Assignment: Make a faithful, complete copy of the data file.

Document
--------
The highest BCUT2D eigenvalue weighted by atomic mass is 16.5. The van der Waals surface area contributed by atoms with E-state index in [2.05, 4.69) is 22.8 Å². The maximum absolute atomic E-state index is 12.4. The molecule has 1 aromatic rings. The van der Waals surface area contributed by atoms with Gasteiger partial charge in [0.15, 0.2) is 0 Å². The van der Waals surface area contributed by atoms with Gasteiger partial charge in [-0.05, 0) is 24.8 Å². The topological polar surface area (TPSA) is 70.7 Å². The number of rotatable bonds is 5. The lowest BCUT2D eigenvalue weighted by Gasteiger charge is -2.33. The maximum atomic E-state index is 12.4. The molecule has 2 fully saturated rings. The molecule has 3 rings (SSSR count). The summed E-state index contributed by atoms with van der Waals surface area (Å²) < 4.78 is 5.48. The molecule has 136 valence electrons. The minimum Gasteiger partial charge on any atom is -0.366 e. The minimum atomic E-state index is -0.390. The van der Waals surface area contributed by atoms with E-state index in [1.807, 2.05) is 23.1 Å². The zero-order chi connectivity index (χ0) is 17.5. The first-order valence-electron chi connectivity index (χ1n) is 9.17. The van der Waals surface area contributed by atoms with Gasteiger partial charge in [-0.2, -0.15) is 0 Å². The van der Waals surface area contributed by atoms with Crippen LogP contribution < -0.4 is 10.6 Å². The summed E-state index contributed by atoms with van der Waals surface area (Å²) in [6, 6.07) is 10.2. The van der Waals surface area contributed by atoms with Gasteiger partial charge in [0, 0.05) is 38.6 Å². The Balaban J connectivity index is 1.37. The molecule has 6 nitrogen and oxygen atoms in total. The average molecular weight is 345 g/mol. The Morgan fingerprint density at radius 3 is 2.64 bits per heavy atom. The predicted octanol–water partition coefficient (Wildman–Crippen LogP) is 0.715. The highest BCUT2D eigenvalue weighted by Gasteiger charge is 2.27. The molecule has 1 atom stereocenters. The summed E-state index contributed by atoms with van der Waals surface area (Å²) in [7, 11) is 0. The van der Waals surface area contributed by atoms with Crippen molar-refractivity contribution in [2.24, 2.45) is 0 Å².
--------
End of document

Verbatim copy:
The highest BCUT2D eigenvalue weighted by atomic mass is 16.5. The van der Waals surface area contributed by atoms with E-state index in [2.05, 4.69) is 22.8 Å². The maximum absolute atomic E-state index is 12.4. The molecule has 1 aromatic rings. The van der Waals surface area contributed by atoms with Gasteiger partial charge in [0.15, 0.2) is 0 Å². The van der Waals surface area contributed by atoms with Gasteiger partial charge in [-0.05, 0) is 24.8 Å². The topological polar surface area (TPSA) is 70.7 Å². The number of rotatable bonds is 5. The lowest BCUT2D eigenvalue weighted by Gasteiger charge is -2.33. The maximum atomic E-state index is 12.4. The molecule has 2 fully saturated rings. The molecule has 3 rings (SSSR count). The summed E-state index contributed by atoms with van der Waals surface area (Å²) < 4.78 is 5.48. The molecule has 136 valence electrons. The minimum Gasteiger partial charge on any atom is -0.366 e. The minimum atomic E-state index is -0.390. The van der Waals surface area contributed by atoms with E-state index in [1.807, 2.05) is 23.1 Å². The zero-order chi connectivity index (χ0) is 17.5. The first-order valence-electron chi connectivity index (χ1n) is 9.17. The van der Waals surface area contributed by atoms with Gasteiger partial charge in [-0.2, -0.15) is 0 Å². The van der Waals surface area contributed by atoms with Crippen LogP contribution < -0.4 is 10.6 Å². The summed E-state index contributed by atoms with van der Waals surface area (Å²) in [6, 6.07) is 10.2. The van der Waals surface area contributed by atoms with Gasteiger partial charge in [0, 0.05) is 38.6 Å². The Balaban J connectivity index is 1.37. The molecule has 6 nitrogen and oxygen atoms in total. The average molecular weight is 345 g/mol. The Morgan fingerprint density at radius 3 is 2.64 bits per heavy atom. The predicted octanol–water partition coefficient (Wildman–Crippen LogP) is 0.715. The highest BCUT2D eigenvalue weighted by Gasteiger charge is 2.27. The molecule has 1 atom stereocenters. The summed E-state index contributed by atoms with van der Waals surface area (Å²) in [7, 11) is 0. The van der Waals surface area contributed by atoms with Crippen molar-refractivity contribution in [2.24, 2.45) is 0 Å².